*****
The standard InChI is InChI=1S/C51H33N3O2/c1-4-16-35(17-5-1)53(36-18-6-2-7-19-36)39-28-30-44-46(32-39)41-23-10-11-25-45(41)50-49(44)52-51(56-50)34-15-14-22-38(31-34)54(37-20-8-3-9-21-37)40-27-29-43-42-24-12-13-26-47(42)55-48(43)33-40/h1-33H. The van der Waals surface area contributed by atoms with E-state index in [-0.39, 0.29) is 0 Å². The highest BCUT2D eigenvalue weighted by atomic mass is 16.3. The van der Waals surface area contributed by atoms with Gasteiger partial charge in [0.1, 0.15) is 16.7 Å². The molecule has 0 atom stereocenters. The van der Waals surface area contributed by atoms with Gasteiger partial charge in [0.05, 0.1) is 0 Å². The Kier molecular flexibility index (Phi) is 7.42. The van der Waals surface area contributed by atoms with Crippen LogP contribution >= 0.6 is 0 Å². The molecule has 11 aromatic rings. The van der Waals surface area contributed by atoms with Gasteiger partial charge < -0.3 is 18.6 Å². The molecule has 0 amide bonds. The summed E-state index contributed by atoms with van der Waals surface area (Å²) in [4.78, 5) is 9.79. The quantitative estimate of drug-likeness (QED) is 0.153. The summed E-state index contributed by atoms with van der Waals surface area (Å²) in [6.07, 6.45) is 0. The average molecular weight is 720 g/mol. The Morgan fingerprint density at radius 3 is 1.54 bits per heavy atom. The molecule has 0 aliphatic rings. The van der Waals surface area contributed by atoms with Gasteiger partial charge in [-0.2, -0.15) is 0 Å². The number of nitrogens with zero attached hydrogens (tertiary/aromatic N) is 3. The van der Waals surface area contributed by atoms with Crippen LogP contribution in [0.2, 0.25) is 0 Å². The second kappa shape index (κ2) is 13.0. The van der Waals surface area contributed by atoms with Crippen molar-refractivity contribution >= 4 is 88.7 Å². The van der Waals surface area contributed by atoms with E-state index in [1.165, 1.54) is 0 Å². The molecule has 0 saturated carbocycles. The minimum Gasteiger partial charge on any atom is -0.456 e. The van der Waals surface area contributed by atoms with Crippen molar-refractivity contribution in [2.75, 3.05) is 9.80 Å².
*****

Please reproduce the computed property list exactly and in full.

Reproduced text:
The standard InChI is InChI=1S/C51H33N3O2/c1-4-16-35(17-5-1)53(36-18-6-2-7-19-36)39-28-30-44-46(32-39)41-23-10-11-25-45(41)50-49(44)52-51(56-50)34-15-14-22-38(31-34)54(37-20-8-3-9-21-37)40-27-29-43-42-24-12-13-26-47(42)55-48(43)33-40/h1-33H. The van der Waals surface area contributed by atoms with E-state index in [-0.39, 0.29) is 0 Å². The highest BCUT2D eigenvalue weighted by atomic mass is 16.3. The van der Waals surface area contributed by atoms with Gasteiger partial charge in [0.1, 0.15) is 16.7 Å². The molecule has 0 atom stereocenters. The van der Waals surface area contributed by atoms with Gasteiger partial charge in [0.05, 0.1) is 0 Å². The Kier molecular flexibility index (Phi) is 7.42. The van der Waals surface area contributed by atoms with Crippen LogP contribution >= 0.6 is 0 Å². The molecule has 11 aromatic rings. The van der Waals surface area contributed by atoms with Gasteiger partial charge < -0.3 is 18.6 Å². The molecule has 0 amide bonds. The summed E-state index contributed by atoms with van der Waals surface area (Å²) in [4.78, 5) is 9.79. The quantitative estimate of drug-likeness (QED) is 0.153. The summed E-state index contributed by atoms with van der Waals surface area (Å²) in [6.07, 6.45) is 0. The average molecular weight is 720 g/mol. The Morgan fingerprint density at radius 3 is 1.54 bits per heavy atom. The molecule has 0 aliphatic rings. The van der Waals surface area contributed by atoms with Gasteiger partial charge in [-0.2, -0.15) is 0 Å². The number of nitrogens with zero attached hydrogens (tertiary/aromatic N) is 3. The van der Waals surface area contributed by atoms with Crippen LogP contribution in [0.2, 0.25) is 0 Å². The second kappa shape index (κ2) is 13.0. The van der Waals surface area contributed by atoms with Crippen molar-refractivity contribution >= 4 is 88.7 Å². The van der Waals surface area contributed by atoms with E-state index in [1.165, 1.54) is 0 Å². The molecule has 0 saturated carbocycles. The minimum Gasteiger partial charge on any atom is -0.456 e. The van der Waals surface area contributed by atoms with Crippen molar-refractivity contribution in [2.75, 3.05) is 9.80 Å².